In one embodiment, a process is provided that comprises providing an antireflective/hardmask that includes at least a polymer containing Si—(Si)n moieties, wherein n is an integer of 1-15, said polymer including a plurality of reactive sites distributed along the polymer for reaction with a crosslinking component, and chromophore moieties, and a crosslinking component, forming a radiation-sensitive imaging layer over the antireflective/hardmask layer, patternwise exposing the imaging layer to radiation thereby creating a pattern of radiation-exposed regions in the imaging layer, selectively removing portions of the imaging layer, the antireflective layer and the underlayer to expose portions of the material layer, and etching, electroplating, metal depositing or ion implanting the exposed portions of the material layer, thereby forming the patterned material feature.
The present invention also provides polymers that comprise a novolacsilane system. The novolacsilane system includes phenolic groups on the main chain and cluster silanes on the side chains. This type of polymeric novolacsilane system is advantageous since it is easy to cast the film from a regular resist solvent (PGMEA) unlike polysilane systems, which are only soluble in aromatic hydrocarbons.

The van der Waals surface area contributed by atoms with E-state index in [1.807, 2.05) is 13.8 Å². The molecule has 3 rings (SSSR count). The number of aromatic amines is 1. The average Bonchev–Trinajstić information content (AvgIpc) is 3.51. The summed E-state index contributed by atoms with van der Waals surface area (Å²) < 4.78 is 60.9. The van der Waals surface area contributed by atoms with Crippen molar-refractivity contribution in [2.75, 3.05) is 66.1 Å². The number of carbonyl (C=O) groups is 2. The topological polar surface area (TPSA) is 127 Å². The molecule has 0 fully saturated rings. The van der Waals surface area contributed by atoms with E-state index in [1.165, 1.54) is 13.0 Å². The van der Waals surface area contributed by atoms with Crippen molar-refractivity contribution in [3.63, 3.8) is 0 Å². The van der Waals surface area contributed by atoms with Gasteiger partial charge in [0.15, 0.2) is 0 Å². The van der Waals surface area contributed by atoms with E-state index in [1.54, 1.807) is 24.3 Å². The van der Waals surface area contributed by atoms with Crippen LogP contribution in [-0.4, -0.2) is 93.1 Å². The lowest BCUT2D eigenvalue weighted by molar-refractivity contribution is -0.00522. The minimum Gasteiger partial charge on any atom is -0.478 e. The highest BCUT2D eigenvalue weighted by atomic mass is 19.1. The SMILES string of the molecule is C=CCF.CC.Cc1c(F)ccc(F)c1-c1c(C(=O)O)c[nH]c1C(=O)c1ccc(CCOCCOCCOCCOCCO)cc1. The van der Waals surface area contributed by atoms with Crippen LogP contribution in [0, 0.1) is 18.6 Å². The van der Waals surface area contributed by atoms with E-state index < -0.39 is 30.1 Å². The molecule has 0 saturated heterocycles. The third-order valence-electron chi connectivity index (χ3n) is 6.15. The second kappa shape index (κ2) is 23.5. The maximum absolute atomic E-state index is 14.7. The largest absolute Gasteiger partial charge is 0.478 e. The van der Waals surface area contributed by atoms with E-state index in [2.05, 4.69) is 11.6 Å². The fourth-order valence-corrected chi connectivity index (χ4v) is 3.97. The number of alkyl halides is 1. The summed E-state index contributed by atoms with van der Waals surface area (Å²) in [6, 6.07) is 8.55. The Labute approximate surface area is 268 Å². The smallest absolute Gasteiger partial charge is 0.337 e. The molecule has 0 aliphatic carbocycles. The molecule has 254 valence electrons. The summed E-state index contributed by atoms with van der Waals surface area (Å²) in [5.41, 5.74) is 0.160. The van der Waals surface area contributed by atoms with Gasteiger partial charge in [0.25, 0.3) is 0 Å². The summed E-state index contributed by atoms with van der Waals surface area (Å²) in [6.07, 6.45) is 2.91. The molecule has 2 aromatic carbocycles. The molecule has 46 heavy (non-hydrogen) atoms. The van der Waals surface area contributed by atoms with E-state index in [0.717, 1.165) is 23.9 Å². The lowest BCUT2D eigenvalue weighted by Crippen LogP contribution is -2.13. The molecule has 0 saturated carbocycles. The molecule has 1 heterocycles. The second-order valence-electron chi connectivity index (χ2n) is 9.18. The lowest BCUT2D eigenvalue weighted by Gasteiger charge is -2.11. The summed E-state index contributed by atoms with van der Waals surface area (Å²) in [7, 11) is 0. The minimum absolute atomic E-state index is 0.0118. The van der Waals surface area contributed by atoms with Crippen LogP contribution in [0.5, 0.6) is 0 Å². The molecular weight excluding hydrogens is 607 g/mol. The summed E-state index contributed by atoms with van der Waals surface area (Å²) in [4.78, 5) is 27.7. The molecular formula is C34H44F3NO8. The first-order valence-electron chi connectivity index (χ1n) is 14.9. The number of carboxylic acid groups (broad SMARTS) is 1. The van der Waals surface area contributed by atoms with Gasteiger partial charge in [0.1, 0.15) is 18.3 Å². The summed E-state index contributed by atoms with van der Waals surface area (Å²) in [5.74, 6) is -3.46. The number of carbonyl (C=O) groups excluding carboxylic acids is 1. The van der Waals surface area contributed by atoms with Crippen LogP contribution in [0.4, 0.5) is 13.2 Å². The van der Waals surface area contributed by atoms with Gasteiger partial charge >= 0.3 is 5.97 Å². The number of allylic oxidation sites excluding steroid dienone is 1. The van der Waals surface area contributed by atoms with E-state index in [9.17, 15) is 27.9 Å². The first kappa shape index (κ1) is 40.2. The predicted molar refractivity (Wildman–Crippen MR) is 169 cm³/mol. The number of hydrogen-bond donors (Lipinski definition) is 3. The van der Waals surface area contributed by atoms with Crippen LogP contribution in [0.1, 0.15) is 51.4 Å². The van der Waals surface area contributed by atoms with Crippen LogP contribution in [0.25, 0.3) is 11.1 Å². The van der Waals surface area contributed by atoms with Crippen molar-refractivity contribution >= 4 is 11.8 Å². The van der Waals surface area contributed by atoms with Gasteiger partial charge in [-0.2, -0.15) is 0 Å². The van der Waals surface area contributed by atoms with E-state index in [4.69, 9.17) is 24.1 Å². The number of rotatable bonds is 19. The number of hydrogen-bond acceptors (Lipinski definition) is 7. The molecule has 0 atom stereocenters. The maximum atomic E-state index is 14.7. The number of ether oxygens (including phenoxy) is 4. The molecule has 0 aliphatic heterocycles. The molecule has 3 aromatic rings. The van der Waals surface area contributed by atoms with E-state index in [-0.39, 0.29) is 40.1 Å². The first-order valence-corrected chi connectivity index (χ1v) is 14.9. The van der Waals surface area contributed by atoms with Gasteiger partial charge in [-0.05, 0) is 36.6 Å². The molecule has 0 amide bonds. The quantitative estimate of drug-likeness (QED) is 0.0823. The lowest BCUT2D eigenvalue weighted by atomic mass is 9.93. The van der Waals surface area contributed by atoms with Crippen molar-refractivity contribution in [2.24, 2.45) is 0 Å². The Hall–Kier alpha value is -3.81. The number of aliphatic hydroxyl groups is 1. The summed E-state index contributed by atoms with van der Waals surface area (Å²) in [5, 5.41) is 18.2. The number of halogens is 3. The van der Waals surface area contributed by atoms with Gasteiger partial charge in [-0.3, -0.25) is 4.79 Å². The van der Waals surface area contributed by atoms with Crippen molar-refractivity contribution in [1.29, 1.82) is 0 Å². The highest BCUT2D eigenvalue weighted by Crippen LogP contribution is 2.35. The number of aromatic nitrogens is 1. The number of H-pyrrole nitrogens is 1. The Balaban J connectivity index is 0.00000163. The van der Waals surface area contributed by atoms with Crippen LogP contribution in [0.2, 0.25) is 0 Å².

The present invention also provides a thermoset composition comprising a glycoluril, a thermal acid generator and a novolacsilane, which are used to formulate an ARC/hardmask of the present invention.
In accordance with the present invention, the typical etch resistance towards oxygen plasma of the ARC/hardmask is the amount of silicon content present in the ARC/hardmask. The Si—Si components can significantly increase the silicon content more easily than a polymer structure with one Si dispersed in the polymer structure. The high etch resistance to oxygen is especially good for a trilayer approach. In that process, the underlayer is usually etched through with oxygen as an etchant. High etch resistance makes this interlayer a good masking layer.